exactly. The other thing as well though, is it did say, you know, applicants need to be like basic Portuguese speakers. And in my head, I'm thinking basic is like Hello, goodbye. Right in my head. I'm thinking, if I know how to say hello, if I know vaguely how to ask questions, and say goodbye, I'm good. And then when we were kind of in Brazil, finally. We were in a Taxi on our way to kind of our living quarters there. And we were talking to the taxi driver and we're like, do you know where we're going? And he was like, no follow up with the guests. And I was like, Oh my god, like, this guy doesn't speak a word of English. And we had been wanting to be honest with you. We had been one of the organizers that brought us to Brazil, said to us, you know, you're going to be living in a rural part of Brazil. There are English speakers and there is a very small English speaking community because there are American expats here and there are some British expats. But locals that you would need to be working with don't speak a word of English. And my young naive had really thought that that just meant I can wing it. Like I can learn the language as I go, you know, I can have my Eat Pray Love moment of just going over there and let's just wing it. Like, let's just do it. That was not the case. I was definitely had had to learn. I had to go to like Portuguese lessons, but like kindergardens that's how basic my training was in Portuguese.

Jonathan Collaton:

Hey, well, at least you had the option to do that.

Josh De Luna:

Exactly. They were like, Joshua, you need to be able to speak to people. And I was like, Yeah, no, I definitely do. So yeah, I, I learned the Portuguese that was my plan was just to learn it when I'm there. Let's just wing it, you know, and kind of as the other thing is, as English speakers, I feel that English speakers are very lazy when it comes to learning another language. Because our assumption is always we can just pick it up. Like I feel that when I had friends who were kind of international students who went to my university, they really worked hard to get English, right, right, because they needed that English grade to get into university. And English speakers are not the same. I am bilingual. But having said that, I still have that habit of being an English speaker thinking. I'll just pick it up like English speakers are very lazy like that. They're just, oh, we'll just pick it up. It will, you know, it will come to me. And I will, I will just get it as if to somehow assume that you do ever just get pick things out like you'd

Jonathan Collaton:

like you'll just absorb the language by being there.

Josh De Luna:

yeah, exactly. Like because thinking that. That's basically the equivalent of putting a book under your bed or your exam. Yeah, you're kind of just like, just be just having it near me is enough. But yeah, that's that's not the case.

Jonathan Collaton:

All right. So was this a you said internships, so sometimes internships are paid some are volunteer. Was this paid or volunteer?

Josh De Luna:

There was this was volunteer, but we did have some of our expenses paid for which was okay, which was nice, which is nice. It was lovely them. But yeah, no, it was a volunteer position.

Jonathan Collaton:

And how long was it in?

Unknown:

It was like, oh, gosh, it was like, a few months. I can't remember how many long now how long now? But yeah, it was a it was a few months? And, like four or five months, maybe?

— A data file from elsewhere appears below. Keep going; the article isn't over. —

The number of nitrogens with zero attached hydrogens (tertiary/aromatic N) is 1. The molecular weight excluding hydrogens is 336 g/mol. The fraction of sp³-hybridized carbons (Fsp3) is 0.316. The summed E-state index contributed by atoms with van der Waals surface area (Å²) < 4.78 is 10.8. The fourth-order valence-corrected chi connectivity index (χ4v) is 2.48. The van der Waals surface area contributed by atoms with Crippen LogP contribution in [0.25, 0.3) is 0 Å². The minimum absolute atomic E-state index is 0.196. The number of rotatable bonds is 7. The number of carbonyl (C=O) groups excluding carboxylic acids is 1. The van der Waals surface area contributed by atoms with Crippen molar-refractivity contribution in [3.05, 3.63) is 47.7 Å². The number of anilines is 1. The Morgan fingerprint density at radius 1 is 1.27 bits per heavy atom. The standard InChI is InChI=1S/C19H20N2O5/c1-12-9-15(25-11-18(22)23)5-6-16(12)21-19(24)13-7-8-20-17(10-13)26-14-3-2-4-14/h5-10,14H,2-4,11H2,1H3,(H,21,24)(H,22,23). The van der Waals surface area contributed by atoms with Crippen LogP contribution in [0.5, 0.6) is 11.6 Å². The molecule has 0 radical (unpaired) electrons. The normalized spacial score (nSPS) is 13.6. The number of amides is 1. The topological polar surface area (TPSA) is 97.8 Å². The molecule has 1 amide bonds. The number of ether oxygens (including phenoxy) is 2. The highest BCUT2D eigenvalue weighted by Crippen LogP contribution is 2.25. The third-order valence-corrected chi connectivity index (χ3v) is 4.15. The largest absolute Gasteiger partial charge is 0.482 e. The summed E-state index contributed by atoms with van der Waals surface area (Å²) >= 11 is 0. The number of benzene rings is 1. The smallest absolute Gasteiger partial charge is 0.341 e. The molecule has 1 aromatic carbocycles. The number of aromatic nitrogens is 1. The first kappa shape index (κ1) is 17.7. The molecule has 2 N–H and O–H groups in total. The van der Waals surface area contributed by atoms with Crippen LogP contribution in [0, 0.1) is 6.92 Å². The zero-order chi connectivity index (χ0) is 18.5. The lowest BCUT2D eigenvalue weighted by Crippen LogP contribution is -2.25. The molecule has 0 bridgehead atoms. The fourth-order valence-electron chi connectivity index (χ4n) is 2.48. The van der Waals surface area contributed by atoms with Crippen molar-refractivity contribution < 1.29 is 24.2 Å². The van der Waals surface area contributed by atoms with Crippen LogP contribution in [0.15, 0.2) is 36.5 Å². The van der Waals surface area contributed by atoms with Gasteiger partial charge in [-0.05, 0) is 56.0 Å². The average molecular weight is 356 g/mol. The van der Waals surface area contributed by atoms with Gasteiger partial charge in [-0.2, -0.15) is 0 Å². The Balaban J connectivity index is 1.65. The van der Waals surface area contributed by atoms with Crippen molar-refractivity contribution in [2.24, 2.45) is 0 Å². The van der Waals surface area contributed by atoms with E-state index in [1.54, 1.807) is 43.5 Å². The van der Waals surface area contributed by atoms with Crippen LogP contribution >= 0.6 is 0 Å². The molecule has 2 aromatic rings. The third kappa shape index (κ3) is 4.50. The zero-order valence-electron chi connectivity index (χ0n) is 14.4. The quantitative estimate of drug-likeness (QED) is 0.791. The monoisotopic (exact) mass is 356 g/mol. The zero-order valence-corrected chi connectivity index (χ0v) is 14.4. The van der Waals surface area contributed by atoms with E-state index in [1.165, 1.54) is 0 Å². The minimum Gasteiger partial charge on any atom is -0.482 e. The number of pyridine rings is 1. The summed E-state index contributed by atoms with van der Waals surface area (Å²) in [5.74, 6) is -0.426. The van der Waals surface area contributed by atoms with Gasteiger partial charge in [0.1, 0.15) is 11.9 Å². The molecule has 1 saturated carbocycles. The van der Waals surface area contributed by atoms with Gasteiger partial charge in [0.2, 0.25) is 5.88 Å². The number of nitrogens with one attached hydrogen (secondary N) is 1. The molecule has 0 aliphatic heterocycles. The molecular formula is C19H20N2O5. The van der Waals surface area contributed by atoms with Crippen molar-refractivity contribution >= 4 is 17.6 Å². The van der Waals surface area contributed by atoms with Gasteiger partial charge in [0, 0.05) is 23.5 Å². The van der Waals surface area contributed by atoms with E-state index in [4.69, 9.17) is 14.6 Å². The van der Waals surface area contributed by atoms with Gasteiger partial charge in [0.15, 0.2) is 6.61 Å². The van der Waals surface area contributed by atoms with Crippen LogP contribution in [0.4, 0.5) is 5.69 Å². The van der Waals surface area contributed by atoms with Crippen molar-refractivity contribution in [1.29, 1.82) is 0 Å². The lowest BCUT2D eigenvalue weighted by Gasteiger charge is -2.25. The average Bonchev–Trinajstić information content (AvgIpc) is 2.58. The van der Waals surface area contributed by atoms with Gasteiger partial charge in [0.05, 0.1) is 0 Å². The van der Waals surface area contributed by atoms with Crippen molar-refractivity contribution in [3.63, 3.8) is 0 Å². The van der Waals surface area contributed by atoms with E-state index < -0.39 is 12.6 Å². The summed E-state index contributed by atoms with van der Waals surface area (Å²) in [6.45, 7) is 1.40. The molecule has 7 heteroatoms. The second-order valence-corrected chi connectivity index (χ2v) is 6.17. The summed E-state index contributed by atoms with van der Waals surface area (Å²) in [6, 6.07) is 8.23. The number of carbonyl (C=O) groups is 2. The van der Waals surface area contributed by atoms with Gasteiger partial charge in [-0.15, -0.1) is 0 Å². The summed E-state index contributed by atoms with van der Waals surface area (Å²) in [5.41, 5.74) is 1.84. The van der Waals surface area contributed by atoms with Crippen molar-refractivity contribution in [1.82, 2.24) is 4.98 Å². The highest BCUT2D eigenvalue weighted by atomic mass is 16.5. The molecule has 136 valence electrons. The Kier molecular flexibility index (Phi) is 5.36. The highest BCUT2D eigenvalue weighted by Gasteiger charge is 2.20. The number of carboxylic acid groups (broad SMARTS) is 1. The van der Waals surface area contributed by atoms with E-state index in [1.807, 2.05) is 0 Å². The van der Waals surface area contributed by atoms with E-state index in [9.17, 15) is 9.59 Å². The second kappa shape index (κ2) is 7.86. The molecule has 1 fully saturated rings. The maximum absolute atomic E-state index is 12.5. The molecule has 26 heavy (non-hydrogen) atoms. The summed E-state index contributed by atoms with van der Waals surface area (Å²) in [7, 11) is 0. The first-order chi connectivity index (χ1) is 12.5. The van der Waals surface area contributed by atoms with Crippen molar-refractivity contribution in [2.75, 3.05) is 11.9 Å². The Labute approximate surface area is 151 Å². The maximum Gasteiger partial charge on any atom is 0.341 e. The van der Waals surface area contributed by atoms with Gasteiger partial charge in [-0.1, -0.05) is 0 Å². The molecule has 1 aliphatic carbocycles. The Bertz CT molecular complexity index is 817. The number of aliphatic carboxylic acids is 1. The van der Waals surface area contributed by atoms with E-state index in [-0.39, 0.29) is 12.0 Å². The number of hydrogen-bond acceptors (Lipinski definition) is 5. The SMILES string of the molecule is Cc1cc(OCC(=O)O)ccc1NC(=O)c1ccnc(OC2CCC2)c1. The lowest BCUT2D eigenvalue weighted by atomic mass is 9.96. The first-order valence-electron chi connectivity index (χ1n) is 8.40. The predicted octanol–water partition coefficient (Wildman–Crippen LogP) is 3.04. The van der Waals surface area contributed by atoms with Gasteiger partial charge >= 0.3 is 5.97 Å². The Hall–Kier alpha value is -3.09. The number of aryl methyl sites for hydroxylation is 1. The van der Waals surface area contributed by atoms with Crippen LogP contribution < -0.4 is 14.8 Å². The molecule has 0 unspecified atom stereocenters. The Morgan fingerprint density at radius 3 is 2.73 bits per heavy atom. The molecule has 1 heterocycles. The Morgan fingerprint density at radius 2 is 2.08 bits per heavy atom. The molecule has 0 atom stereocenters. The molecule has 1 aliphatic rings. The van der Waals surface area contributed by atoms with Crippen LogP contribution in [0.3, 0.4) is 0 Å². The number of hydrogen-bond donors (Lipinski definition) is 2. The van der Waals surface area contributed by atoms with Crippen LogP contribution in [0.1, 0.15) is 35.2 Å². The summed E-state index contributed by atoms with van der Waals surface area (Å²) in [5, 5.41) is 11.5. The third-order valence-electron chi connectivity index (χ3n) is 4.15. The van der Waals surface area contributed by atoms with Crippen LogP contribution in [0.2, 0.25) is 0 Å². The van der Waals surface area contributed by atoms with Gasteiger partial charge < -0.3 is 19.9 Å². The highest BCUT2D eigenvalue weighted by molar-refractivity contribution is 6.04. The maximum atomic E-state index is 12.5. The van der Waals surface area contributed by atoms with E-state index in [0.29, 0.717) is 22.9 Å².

Jonathan Collaton:

Okay, but not too long.

Josh De Luna:

And it wasn't too long. No. Yeah.

Jonathan Collaton:

So when you picked it, did you just think like, when it's done, I'll just come home? And I guess, did you think you would just be able to like, come back live with your parents and figure it out once I got back?

Unknown:

my plan. My plan was cuz the other thing about the internship was they told you if if you wanted to, you could stay longer. My plan was thinking, Okay, if if I do really well, in this internship, I could be there forever. I'm thinking I could live in Brazil for the rest of my life. Ya know, after five months, I realized that actually, this is not, not that the lifestyle was very different, but it was certainly very, it was definitely a culture shock in many ways. And I get, you know what the thing is, when I was young, I was very, I like to just make rash decisions. Not that that was the rest of the season, we had to think about that for a really long time. But I like to just move I didn't like staying in one place. And so after a few months of reserves, that, you know, I I'm ready for something new, I kind of want to do something new. And I didn't know what that was, again, not thinking. Let me just move on with my with my career. And so yeah, we kind of bid farewell to Brazil, came back to the UK. Had a had a few weeks of I was like, Well, what do I do now. And when I was in Brazil, I'd worked in youth development. So I entered the public sector working in social care, working for quality assurance with young kids in in the care social care services under the care of the of the local authorities. And so I did that for a few months. Thinking that you know, I was like, yeah, this is this is this seems like it's for me, but for the most part, I still really felt Like, I, though I enjoyed that job a lot. And it was definitely, really satisfactory. And in terms of, you know, pay and all of the other things, in terms of it as a career, I really began to question it. Because, you know, for me, it was, Do I did I really want to work in such an emotionally? taxing job, you know, that was really, that was a career that was really difficult, because, you know, you were dealing with young kids who were really undergoing the worst circumstances. And to do that day in and day out, was not something that in my, I think at this point, I was had just turned 22-23. Was that something that I really wanted to do? So I did that. And I said, Actually, you know what this is, this is too much, you know, working in this industry, and kudos to anybody working in social care, or social services, or working with young kids. It's a lot. And so I said, you know, this isn't, this isn't for me, you know, I don't have the, I don't think I have the bearing of like, the emotional weight that this can take on on a person. So I left that, again, still didn't want to do law, I was convinced that I was never going to be a lawyer.